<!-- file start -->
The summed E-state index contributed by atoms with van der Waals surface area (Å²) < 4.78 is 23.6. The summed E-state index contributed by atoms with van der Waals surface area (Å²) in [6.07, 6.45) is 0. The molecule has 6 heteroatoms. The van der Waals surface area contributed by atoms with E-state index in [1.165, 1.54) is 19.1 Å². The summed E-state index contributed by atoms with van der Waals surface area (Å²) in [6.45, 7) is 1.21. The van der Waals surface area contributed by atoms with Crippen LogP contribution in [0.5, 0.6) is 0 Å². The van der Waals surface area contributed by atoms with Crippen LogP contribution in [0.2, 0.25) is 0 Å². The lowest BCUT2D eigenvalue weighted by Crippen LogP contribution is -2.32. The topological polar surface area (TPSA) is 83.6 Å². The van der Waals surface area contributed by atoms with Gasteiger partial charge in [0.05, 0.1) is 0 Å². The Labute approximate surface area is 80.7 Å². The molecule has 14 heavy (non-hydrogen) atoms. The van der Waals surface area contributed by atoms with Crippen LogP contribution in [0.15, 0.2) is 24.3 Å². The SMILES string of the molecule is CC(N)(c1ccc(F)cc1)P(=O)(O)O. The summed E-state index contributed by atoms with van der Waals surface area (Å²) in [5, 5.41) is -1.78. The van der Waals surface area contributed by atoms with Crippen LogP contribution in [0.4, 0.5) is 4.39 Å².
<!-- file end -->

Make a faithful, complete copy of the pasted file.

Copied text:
The summed E-state index contributed by atoms with van der Waals surface area (Å²) < 4.78 is 23.6. The summed E-state index contributed by atoms with van der Waals surface area (Å²) in [6.07, 6.45) is 0. The molecule has 6 heteroatoms. The van der Waals surface area contributed by atoms with E-state index in [1.165, 1.54) is 19.1 Å². The summed E-state index contributed by atoms with van der Waals surface area (Å²) in [6.45, 7) is 1.21. The van der Waals surface area contributed by atoms with Crippen LogP contribution in [0.5, 0.6) is 0 Å². The van der Waals surface area contributed by atoms with Crippen LogP contribution in [0.2, 0.25) is 0 Å². The lowest BCUT2D eigenvalue weighted by Crippen LogP contribution is -2.32. The topological polar surface area (TPSA) is 83.6 Å². The van der Waals surface area contributed by atoms with Gasteiger partial charge in [0.05, 0.1) is 0 Å². The Labute approximate surface area is 80.7 Å². The molecule has 14 heavy (non-hydrogen) atoms. The van der Waals surface area contributed by atoms with Crippen LogP contribution in [0.15, 0.2) is 24.3 Å². The SMILES string of the molecule is CC(N)(c1ccc(F)cc1)P(=O)(O)O. The summed E-state index contributed by atoms with van der Waals surface area (Å²) in [5, 5.41) is -1.78. The van der Waals surface area contributed by atoms with Crippen LogP contribution in [0.4, 0.5) is 4.39 Å².